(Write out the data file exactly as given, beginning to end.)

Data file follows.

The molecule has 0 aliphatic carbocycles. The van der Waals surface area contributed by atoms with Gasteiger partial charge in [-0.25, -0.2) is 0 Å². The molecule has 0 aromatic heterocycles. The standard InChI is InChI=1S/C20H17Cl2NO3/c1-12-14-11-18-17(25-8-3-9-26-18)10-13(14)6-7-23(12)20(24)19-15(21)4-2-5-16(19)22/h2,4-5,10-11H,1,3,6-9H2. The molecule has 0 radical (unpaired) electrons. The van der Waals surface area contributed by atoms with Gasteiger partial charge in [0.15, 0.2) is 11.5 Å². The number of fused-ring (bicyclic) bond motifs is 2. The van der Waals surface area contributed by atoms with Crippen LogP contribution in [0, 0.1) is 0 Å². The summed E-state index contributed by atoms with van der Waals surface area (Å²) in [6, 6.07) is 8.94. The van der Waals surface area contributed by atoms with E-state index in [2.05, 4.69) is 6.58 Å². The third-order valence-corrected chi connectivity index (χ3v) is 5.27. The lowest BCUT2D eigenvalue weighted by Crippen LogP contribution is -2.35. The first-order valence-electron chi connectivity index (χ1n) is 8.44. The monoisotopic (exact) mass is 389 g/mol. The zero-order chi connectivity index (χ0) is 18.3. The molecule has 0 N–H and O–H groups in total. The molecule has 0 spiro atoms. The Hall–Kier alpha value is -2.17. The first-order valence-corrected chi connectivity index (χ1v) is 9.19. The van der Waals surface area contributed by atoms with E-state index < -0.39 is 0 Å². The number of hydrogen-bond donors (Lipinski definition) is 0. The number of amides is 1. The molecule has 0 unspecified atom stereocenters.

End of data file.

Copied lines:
The molecule has 0 aliphatic carbocycles. The van der Waals surface area contributed by atoms with Gasteiger partial charge in [-0.25, -0.2) is 0 Å². The molecule has 0 aromatic heterocycles. The standard InChI is InChI=1S/C20H17Cl2NO3/c1-12-14-11-18-17(25-8-3-9-26-18)10-13(14)6-7-23(12)20(24)19-15(21)4-2-5-16(19)22/h2,4-5,10-11H,1,3,6-9H2. The molecule has 0 radical (unpaired) electrons. The van der Waals surface area contributed by atoms with Gasteiger partial charge in [0.15, 0.2) is 11.5 Å². The number of fused-ring (bicyclic) bond motifs is 2. The van der Waals surface area contributed by atoms with Crippen LogP contribution in [0, 0.1) is 0 Å². The summed E-state index contributed by atoms with van der Waals surface area (Å²) in [6, 6.07) is 8.94. The van der Waals surface area contributed by atoms with E-state index in [2.05, 4.69) is 6.58 Å². The third-order valence-corrected chi connectivity index (χ3v) is 5.27. The lowest BCUT2D eigenvalue weighted by Crippen LogP contribution is -2.35. The first-order valence-electron chi connectivity index (χ1n) is 8.44. The monoisotopic (exact) mass is 389 g/mol. The zero-order chi connectivity index (χ0) is 18.3. The molecule has 0 N–H and O–H groups in total. The molecule has 0 spiro atoms. The Hall–Kier alpha value is -2.17. The first-order valence-corrected chi connectivity index (χ1v) is 9.19. The van der Waals surface area contributed by atoms with E-state index < -0.39 is 0 Å². The number of hydrogen-bond donors (Lipinski definition) is 0. The number of amides is 1. The molecule has 0 unspecified atom stereocenters.